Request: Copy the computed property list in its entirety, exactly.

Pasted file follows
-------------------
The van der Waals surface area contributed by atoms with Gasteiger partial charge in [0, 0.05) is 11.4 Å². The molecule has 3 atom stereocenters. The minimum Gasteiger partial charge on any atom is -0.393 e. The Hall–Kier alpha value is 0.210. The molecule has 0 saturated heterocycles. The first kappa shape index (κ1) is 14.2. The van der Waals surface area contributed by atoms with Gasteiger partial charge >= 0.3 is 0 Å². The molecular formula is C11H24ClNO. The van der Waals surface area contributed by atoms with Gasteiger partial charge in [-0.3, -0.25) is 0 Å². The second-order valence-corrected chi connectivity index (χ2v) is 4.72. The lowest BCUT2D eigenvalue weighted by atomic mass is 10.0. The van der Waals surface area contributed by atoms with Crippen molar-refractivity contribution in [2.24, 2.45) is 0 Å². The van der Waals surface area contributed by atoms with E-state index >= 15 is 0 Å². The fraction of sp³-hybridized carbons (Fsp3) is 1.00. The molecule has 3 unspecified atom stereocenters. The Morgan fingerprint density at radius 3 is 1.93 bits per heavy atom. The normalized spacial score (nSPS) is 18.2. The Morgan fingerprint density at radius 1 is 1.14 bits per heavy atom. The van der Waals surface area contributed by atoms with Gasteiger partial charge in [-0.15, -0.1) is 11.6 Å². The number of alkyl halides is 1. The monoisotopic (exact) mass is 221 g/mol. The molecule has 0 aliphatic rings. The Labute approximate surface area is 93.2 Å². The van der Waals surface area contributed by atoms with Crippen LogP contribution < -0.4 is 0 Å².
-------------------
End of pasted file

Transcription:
The van der Waals surface area contributed by atoms with Gasteiger partial charge in [0, 0.05) is 11.4 Å². The molecule has 3 atom stereocenters. The minimum Gasteiger partial charge on any atom is -0.393 e. The Hall–Kier alpha value is 0.210. The molecule has 0 saturated heterocycles. The first kappa shape index (κ1) is 14.2. The van der Waals surface area contributed by atoms with Gasteiger partial charge >= 0.3 is 0 Å². The molecular formula is C11H24ClNO. The van der Waals surface area contributed by atoms with Gasteiger partial charge in [-0.3, -0.25) is 0 Å². The second-order valence-corrected chi connectivity index (χ2v) is 4.72. The lowest BCUT2D eigenvalue weighted by atomic mass is 10.0. The van der Waals surface area contributed by atoms with Crippen molar-refractivity contribution in [2.24, 2.45) is 0 Å². The van der Waals surface area contributed by atoms with E-state index >= 15 is 0 Å². The fraction of sp³-hybridized carbons (Fsp3) is 1.00. The molecule has 3 unspecified atom stereocenters. The Morgan fingerprint density at radius 3 is 1.93 bits per heavy atom. The normalized spacial score (nSPS) is 18.2. The Morgan fingerprint density at radius 1 is 1.14 bits per heavy atom. The van der Waals surface area contributed by atoms with Gasteiger partial charge in [-0.15, -0.1) is 11.6 Å². The number of alkyl halides is 1. The monoisotopic (exact) mass is 221 g/mol. The molecule has 0 aliphatic rings. The Labute approximate surface area is 93.2 Å². The van der Waals surface area contributed by atoms with Crippen LogP contribution < -0.4 is 0 Å².